Do you have the right to psilocybin-assisted psychotherapy?
Based on the Charter of Rights and Freedoms, Canadian courts have clearly ruled that patients have the right to make their own choices regarding medical treatment when faced with a life-threatening illness.
On August 4th 2020, personal exemptions to access psilocybin therapy to treat end-of-life distress, were granted to four Canadians. The precedent to allow psilocybin therapy to those experiencing end of life distress has now been set.
“Canadians have now acknowledged patients’ “Right To Die” when faced with serious suffering at end-of-life. Surely, Canadians have a “Right To Try” a medicine that may help them want to live.”
Bruce Tobin Ph.D.
Canadians in serious psychological distress involving end-of-life despair, existential anxiety and depression should rightfully have access to try psilocybin-assisted psychotherapy.
Our reasoning rests on scientific, legal and moral arguments.
- The strength and consistency of the clinical research to date indicates a strong likelihood that psilocybin-assisted psychotherapy is a low-risk and effective treatment for end-of-life anxiety.
- Thus a patient’s decision to seek psilocybin-assisted psychotherapy can be the outcome of an evidence-based process of sound judgment, of sensible and fair deliberation.
- Therefore the decision to try psilocybin represents a “reasonable medical choice” for a patient in serious psychological distress for whom other treatments have proved unsuccessful.
- Furthermore, psilocybin may rightfully be said to be necessary for a medical purpose for patients described in this application because:
- A medicine may be rightfully considered “necessary for a medical purpose” if
a) The patient is suffering ongoing significant pain that is debilitating to quality of life, and will likely continue to suffer without an effective medical intervention;
b) That medicine shows an evidence-based likelihood that it will be helpful to the patient;
c) All other medicines have been tried and have proved to be ineffective; this is the only remaining medicine that offers reasonable hope of relief.
- Conditions a-c above hold true for psilocybin and the patients described in this application.
- Therefore, Psilocybin can rightfully be considered “necessary for a medical purpose” for the patients we describe.
- A medicine may be rightfully considered “necessary for a medical purpose” if
- The Canadian Charter of Rights and Freedoms (section 7) states that everyone has the right to “life, liberty, and security of person”.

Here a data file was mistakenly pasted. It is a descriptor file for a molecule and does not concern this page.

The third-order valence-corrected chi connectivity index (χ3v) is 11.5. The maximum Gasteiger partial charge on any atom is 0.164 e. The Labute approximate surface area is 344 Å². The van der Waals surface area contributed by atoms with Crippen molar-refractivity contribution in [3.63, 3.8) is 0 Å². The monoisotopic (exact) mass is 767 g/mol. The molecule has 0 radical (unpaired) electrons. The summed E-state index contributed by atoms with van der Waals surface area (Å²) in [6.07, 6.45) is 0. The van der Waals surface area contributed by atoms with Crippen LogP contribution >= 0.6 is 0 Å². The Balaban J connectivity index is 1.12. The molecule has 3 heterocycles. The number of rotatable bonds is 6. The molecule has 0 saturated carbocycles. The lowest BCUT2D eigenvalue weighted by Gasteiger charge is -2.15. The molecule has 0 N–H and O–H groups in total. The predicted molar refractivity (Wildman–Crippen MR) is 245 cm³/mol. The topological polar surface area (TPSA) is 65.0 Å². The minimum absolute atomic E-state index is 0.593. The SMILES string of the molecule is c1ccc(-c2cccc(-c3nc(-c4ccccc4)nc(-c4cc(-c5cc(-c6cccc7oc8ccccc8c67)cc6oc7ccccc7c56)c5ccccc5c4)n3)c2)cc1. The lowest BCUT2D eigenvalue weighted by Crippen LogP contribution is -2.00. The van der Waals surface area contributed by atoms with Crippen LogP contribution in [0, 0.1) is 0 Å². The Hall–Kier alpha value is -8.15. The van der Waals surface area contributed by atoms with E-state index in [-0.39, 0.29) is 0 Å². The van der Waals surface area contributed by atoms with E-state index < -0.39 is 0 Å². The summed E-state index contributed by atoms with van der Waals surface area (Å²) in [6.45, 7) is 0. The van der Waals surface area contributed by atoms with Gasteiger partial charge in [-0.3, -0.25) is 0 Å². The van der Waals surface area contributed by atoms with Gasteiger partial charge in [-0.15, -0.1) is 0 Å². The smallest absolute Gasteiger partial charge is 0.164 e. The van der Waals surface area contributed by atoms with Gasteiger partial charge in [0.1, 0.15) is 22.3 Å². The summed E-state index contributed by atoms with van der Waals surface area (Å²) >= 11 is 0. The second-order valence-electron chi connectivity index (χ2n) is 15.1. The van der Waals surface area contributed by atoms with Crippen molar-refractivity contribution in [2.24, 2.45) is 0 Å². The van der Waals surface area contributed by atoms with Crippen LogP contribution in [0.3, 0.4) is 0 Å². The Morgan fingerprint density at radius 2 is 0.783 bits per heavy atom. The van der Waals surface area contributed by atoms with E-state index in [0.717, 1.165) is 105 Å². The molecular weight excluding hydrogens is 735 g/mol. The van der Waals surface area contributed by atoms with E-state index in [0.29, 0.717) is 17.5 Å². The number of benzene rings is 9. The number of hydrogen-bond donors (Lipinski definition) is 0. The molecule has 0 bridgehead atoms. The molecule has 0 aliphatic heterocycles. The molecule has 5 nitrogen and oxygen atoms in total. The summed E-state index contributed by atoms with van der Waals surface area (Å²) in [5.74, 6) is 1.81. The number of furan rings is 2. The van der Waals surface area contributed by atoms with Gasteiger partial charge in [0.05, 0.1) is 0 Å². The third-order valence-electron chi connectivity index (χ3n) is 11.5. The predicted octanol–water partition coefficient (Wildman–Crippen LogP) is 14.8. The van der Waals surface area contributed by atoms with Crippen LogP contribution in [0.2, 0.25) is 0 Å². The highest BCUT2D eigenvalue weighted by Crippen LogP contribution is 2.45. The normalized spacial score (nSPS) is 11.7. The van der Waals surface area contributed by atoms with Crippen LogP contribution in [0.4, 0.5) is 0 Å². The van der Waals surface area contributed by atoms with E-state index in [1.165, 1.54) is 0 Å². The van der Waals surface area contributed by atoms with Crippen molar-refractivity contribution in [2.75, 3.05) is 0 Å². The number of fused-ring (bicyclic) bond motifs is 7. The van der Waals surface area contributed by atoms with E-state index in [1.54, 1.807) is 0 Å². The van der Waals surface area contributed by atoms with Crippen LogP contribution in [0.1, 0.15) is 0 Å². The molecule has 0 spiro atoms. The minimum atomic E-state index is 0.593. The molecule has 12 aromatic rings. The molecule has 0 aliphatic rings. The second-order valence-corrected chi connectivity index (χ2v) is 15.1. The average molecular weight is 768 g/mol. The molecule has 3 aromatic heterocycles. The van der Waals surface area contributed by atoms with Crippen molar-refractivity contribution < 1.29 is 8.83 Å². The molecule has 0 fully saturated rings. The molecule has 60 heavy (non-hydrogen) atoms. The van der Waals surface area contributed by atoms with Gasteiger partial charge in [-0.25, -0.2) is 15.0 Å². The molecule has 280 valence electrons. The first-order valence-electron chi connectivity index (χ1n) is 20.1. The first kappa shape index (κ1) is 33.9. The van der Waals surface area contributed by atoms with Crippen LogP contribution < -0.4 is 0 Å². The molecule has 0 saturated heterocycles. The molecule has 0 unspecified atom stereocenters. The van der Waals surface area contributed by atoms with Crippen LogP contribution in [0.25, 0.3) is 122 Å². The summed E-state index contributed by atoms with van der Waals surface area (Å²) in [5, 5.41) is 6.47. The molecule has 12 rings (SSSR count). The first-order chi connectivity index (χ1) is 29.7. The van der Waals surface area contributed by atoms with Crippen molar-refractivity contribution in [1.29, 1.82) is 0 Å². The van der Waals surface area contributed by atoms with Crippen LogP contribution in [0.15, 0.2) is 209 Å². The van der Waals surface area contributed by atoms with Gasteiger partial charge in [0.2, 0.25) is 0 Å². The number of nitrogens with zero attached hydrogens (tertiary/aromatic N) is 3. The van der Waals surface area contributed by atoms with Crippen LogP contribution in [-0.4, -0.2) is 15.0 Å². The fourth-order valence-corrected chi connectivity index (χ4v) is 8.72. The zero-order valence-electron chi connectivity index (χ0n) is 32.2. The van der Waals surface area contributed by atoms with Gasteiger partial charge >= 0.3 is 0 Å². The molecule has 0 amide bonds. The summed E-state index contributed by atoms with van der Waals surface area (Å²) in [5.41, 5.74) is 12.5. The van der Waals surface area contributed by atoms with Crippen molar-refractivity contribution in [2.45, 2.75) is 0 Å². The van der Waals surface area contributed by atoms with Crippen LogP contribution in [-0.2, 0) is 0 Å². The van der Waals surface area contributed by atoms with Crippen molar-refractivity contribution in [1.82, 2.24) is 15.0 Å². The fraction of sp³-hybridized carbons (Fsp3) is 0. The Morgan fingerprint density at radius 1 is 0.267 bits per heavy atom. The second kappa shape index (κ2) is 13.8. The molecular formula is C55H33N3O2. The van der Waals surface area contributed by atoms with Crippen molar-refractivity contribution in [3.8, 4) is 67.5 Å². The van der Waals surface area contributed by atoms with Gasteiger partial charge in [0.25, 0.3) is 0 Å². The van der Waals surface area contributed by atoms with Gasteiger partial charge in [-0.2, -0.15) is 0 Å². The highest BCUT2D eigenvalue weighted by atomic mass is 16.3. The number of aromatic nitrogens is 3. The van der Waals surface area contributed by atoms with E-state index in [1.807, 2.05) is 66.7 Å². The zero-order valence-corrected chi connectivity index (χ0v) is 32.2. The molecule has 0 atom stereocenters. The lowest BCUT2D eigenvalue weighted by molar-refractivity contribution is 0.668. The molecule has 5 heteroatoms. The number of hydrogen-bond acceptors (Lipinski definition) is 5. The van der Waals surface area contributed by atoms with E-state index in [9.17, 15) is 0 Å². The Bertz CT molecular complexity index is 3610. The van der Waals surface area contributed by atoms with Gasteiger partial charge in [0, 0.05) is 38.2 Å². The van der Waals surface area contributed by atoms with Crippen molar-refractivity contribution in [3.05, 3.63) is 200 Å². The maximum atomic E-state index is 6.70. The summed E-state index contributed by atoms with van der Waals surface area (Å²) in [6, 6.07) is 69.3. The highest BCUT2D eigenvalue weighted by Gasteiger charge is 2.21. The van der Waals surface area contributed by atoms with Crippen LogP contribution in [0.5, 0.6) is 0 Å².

- Canadian courts have ruled in three landmark cannabis cases [R v. Parker (Ontario Court of Appeal 2000), R v. Smith (Supreme Court Canada 2015) and Allard v. Canada (Canada Federal Court 2016)] that the absolute prohibition of cannabis by the Controlled Drugs and Substances Act (CDSA) contravenes section 7 because it “limits the liberty of medical users by foreclosing reasonable medical choices through the threat of criminal prosecution. Similarly, by forcing a person to choose between a legal but inadequate treatment and an illegal but more effective one, the law also infringes on security of person”. (SCC: v. Smith, 2015) These rulings have led to amendment of the CDSA to allow for the medical use of cannabis.
- Psilocybin, like cannabis, represents a “reasonable medical choice”, and a “more effective” treatment for some cancer patients suffering from end-of-life distress, and for whom other treatments have failed. (See scientific argument above)
- Therefore, the absolute prohibition of psilocybin limits the liberty of medical users by foreclosing a reasonable medical choice through the threat of criminal prosecution. Similarly, by forcing a person to choose between a legal but inadequate treatment and an illegal but more effective one, the law also infringes on security of person for the medical psilocybin user.
- Therefore, an exemption should be issued to allow for medical use of psilocybin for patients as described above.
Argument From the Right to Medical Supervision
- Canadian public health policy has long accepted that it is in the public interest that Canadians have access to professional medical care for significant mental distress. In particular, our emergency mental health facilities frequently provide clinical care for patients admitted for psychological emergencies involving a psychedelic substance. This access to care, rooted in humanitarian compassion, extends even to those foolish and irresponsible citizens who make impulsive and reckless choices to use psychedelics inappropriately for recreational purposes, and end up having “bad trips”. The Supreme Court has recently extended this entitlement to medical care even further: it ruled in 2011 (Canada v. PHS Community Services) that clients of Insite, Vancouver’s safe-injection clinic, have a Charter-based right to medical supervision even when it involves addicts injecting street drugs with obviously self-destructive results.